Theatrical production ‘Silent Sky’ coming to the Versant Power Astronomy Center
An Orono-based theatre company’s next show involves reaching for the stars … with a little assistance from some University of Maine expertise.
True North Theatre’s latest production is “Silent Sky,” written by Lauren Gunderson and directed by TNT artistic director Angela Bonacasa. It’s based on the true story of 19th century astronomer Henrietta Leavitt and the many challenges she faced as a woman in the male-dominated world of astronomy. Partnering with TNT on this piece is the Versant Power Astronomy Center and Maynard Jordan Planetarium, where performances will take place.
When Henrietta Leavitt begins work at the Harvard Observatory in the early 1900s, she isn’t allowed to touch a telescope or express an original idea. Instead, she joins a group of women “computers,” charting the stars for a renowned astronomer who calculates projects in “girl hours” and has no time for the women’s probing theories. As Henrietta, in her free time, attempts to measure the light and distance of stars, she must also take measure of her life on Earth, trying to balance her dedication to science with family obligations and the possibility of love.
Performances of “Silent Sky” are scheduled as follows:
Thursdays, March 23 & 30 – 7 PM
Friday, March 24 – 7 PM
Saturday, April 1 – 2 PM & 7 PM
Sundays, March 26 & April 2 – 4 PM
Tickets are $20 and are available online, by calling 207-581-1341 or by visiting the box office prior to the performance.
(Note: There will be a post-performance talkback following the 2 PM performance on April 1. Additionally, there will be a post-show stargazing session following the 7 PM performance on April 1, weather permitting.)
True North Theatre has long had a relationship with the University of Maine’s School of Performing Arts – Bonacasa is an instructor in the Department of Theatre and UMaine’s Cyrus Pavilion Theatre has played host to many of TNT’s productions over the years. The troupe had yet to engage in this level of interdisciplinary collaboration, though the truth is that this particular partnership has been a long time coming.
“We had originally planned to do this show back in 2020, before the pandemic,” said Bonacasa. “Basically, we’ve been waiting for over two years for the time to be right again. And now, finally, it is.”
Bonacasa spoke to the resonance a show like this has in the current moment.
“This is an important story to tell right now,” she said. “It’s a look at an underexplored part of our history – scientific history, women’s history, you name it. It really strikes me how one person bucking a trend can literally change history.
“That’s what Henrietta Leavitt and the other women portrayed in this show did. And really, all they needed was a chance.”
For Shawn Laatsch, Director of the Versant Power Astronomy Center, “Silent Sky” was a chance to revisit a past collaborative success.
“Angela reached out to me about this project in late 2019 as she had heard about ‘Constellations,’ a play we did with UMaine’s Theatre Department back in 2016. It was a great success and we sold out every showing; audiences loved it as our venue’s visualization capabilities really enhanced the performance.”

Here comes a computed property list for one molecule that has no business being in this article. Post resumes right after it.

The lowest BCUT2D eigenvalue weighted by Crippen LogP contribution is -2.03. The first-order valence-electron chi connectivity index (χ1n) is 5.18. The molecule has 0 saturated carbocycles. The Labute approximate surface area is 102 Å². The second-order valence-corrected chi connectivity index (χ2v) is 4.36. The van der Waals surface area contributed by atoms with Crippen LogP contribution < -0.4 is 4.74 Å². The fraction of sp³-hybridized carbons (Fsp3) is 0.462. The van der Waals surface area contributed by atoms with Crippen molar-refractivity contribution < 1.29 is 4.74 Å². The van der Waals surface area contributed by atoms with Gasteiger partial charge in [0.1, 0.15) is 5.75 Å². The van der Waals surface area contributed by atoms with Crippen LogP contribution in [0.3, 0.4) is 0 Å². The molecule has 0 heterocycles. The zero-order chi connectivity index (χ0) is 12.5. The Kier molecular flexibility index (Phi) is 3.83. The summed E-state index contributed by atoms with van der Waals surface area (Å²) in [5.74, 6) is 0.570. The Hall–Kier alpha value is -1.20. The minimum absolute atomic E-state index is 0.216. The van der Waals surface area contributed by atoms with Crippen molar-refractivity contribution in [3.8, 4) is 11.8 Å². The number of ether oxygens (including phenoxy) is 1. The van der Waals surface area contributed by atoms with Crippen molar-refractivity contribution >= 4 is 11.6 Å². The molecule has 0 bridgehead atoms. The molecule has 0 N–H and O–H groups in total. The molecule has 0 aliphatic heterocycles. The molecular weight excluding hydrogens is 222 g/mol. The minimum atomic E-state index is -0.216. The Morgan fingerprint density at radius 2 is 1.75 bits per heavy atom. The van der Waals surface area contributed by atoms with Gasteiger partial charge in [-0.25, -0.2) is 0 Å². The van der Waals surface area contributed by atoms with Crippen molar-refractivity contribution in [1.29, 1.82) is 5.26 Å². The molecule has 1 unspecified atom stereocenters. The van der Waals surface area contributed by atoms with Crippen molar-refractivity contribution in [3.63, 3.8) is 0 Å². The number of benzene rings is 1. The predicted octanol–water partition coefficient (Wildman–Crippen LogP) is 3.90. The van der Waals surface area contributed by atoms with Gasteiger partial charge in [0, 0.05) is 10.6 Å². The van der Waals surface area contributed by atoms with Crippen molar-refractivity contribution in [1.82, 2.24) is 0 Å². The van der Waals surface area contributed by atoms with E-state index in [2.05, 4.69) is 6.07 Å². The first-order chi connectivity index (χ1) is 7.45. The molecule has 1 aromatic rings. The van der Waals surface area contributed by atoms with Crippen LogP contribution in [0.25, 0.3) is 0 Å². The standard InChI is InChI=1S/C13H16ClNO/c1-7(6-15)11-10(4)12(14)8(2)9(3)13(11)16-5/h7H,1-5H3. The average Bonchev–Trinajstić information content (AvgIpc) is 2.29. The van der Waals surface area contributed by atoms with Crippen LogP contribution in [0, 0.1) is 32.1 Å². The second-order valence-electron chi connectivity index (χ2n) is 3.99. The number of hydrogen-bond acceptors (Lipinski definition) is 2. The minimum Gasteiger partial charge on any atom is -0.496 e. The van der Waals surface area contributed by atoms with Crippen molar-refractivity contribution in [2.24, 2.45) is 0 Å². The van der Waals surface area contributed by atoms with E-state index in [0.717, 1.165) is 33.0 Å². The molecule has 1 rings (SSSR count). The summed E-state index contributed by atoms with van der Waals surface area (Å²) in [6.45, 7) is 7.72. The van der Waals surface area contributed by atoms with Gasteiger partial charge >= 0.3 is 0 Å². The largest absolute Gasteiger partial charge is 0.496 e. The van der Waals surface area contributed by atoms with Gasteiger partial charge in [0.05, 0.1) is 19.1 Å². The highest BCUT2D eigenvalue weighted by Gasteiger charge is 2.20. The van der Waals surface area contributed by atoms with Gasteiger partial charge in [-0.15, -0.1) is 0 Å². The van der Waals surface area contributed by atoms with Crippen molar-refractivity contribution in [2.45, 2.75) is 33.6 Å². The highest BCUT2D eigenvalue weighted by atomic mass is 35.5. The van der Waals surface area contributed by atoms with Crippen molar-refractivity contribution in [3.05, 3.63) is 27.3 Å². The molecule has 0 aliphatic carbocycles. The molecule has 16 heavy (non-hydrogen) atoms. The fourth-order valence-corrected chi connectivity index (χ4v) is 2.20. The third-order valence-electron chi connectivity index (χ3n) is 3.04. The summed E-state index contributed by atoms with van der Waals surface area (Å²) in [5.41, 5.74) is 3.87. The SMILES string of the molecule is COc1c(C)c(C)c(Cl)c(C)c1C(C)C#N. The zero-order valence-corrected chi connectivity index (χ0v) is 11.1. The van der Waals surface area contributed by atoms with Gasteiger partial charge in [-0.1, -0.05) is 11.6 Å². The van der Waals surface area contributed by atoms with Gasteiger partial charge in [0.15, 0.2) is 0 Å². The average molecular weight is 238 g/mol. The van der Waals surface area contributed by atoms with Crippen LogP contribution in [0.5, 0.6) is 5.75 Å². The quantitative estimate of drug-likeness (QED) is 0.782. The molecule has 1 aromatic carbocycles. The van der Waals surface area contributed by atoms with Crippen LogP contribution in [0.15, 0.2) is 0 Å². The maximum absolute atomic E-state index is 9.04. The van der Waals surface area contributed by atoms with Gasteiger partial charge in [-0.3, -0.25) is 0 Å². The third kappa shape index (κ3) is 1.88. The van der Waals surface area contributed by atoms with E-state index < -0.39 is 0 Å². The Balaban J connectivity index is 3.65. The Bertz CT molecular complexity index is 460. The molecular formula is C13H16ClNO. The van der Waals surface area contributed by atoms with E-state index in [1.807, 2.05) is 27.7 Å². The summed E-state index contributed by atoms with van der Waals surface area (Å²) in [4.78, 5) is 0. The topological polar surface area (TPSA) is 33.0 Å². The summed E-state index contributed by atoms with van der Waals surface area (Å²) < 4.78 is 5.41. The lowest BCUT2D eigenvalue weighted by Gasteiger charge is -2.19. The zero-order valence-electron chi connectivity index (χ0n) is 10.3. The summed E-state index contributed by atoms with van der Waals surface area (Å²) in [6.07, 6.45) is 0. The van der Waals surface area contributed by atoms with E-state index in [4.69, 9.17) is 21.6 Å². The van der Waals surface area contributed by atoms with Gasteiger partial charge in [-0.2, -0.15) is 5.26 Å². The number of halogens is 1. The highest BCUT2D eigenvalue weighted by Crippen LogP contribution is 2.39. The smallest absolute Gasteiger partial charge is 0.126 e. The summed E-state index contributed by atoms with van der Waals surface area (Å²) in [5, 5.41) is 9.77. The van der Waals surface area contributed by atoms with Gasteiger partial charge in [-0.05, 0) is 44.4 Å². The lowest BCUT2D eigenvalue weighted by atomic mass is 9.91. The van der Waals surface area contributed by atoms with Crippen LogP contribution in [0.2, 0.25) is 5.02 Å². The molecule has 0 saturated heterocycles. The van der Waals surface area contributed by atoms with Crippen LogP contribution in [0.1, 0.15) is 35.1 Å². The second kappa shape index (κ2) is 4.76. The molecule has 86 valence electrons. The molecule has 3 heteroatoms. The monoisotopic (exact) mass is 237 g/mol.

“Silent Sky” is a different sort of show than “Constellations,” but shares some key elements – a connection to the astronomical, a small cast – that make it a great fit for a partnership such as this one. Productions of “Silent Sky” have been done in other planetariums across the United States and beyond.
The Versant Center’s technological capabilities are a major contributing factor to the viability of the project as well.
“We are using our digital projection system to show the sky as a digital set, putting the actors into a variety of settings and showcasing the work of Henrietta Leavitt,” Laatsch said. “Since the play looks at her contributions to creating the stellar classification system astronomers still use today, the venue is perfect for showing this.”
Laatsch will be running the projections during performances and has spent time with Bonacasa and the cast to help provide some historical background and context on the real-life people that are being portrayed on stage.
It’s a level of involvement for which Bonacasa is extremely grateful.
“Shawn has been very generous with both the space and his own time,” she said. “He brought in the designers for a tour, he reached out to other facilities that had helped produce the show, he went through all of the projections with us. It’s just been a great collaboration.”
The collaborative benefits definitely go both ways, as far as Laatsch is concerned.
“These types of events help us reach new audiences and expand the University of Maine’s community outreach,” he said. “The planetarium is always looking for ways to collaborate with community groups and partner on special events like this one.”
“Silent Sky” is a fascinating story about fascinating figures, while this production also serves as a prime example of the benefits of interdisciplinary collaboration. Astronomy and theatre might not be a conventional pairing, but there’s little doubt on the part of the participants that it will prove an effective one.